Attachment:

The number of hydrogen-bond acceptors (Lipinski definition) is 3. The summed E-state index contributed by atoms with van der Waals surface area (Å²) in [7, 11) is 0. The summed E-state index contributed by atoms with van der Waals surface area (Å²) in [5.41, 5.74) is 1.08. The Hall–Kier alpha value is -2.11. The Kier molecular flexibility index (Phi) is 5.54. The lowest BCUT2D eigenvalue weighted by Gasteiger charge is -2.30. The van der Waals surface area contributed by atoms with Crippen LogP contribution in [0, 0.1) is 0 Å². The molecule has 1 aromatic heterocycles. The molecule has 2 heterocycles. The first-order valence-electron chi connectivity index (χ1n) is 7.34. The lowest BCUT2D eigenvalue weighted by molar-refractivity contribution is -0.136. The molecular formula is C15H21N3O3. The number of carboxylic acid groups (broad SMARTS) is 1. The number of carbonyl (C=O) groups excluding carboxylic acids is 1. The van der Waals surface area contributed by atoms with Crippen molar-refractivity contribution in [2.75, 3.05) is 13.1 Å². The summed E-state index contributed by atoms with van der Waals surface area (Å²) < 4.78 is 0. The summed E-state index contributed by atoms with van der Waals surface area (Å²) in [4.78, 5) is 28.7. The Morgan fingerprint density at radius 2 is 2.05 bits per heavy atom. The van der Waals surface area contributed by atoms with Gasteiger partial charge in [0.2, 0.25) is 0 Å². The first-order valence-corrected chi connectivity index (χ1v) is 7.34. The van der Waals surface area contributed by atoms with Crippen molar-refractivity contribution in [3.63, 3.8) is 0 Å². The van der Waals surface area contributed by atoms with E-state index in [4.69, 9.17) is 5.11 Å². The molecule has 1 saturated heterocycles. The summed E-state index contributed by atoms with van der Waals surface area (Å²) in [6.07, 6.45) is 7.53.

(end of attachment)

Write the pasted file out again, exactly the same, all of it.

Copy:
The number of hydrogen-bond acceptors (Lipinski definition) is 3. The summed E-state index contributed by atoms with van der Waals surface area (Å²) in [7, 11) is 0. The summed E-state index contributed by atoms with van der Waals surface area (Å²) in [5.41, 5.74) is 1.08. The Hall–Kier alpha value is -2.11. The Kier molecular flexibility index (Phi) is 5.54. The lowest BCUT2D eigenvalue weighted by Gasteiger charge is -2.30. The van der Waals surface area contributed by atoms with Crippen LogP contribution in [0, 0.1) is 0 Å². The molecule has 1 aromatic heterocycles. The molecule has 2 heterocycles. The first-order valence-electron chi connectivity index (χ1n) is 7.34. The lowest BCUT2D eigenvalue weighted by molar-refractivity contribution is -0.136. The molecular formula is C15H21N3O3. The number of carboxylic acid groups (broad SMARTS) is 1. The number of carbonyl (C=O) groups excluding carboxylic acids is 1. The van der Waals surface area contributed by atoms with Crippen molar-refractivity contribution in [2.75, 3.05) is 13.1 Å². The summed E-state index contributed by atoms with van der Waals surface area (Å²) < 4.78 is 0. The summed E-state index contributed by atoms with van der Waals surface area (Å²) in [4.78, 5) is 28.7. The Morgan fingerprint density at radius 2 is 2.05 bits per heavy atom. The van der Waals surface area contributed by atoms with Gasteiger partial charge in [0.2, 0.25) is 0 Å². The first-order valence-corrected chi connectivity index (χ1v) is 7.34. The van der Waals surface area contributed by atoms with Crippen molar-refractivity contribution in [3.63, 3.8) is 0 Å². The van der Waals surface area contributed by atoms with E-state index in [4.69, 9.17) is 5.11 Å². The molecule has 1 saturated heterocycles. The summed E-state index contributed by atoms with van der Waals surface area (Å²) in [6.07, 6.45) is 7.53.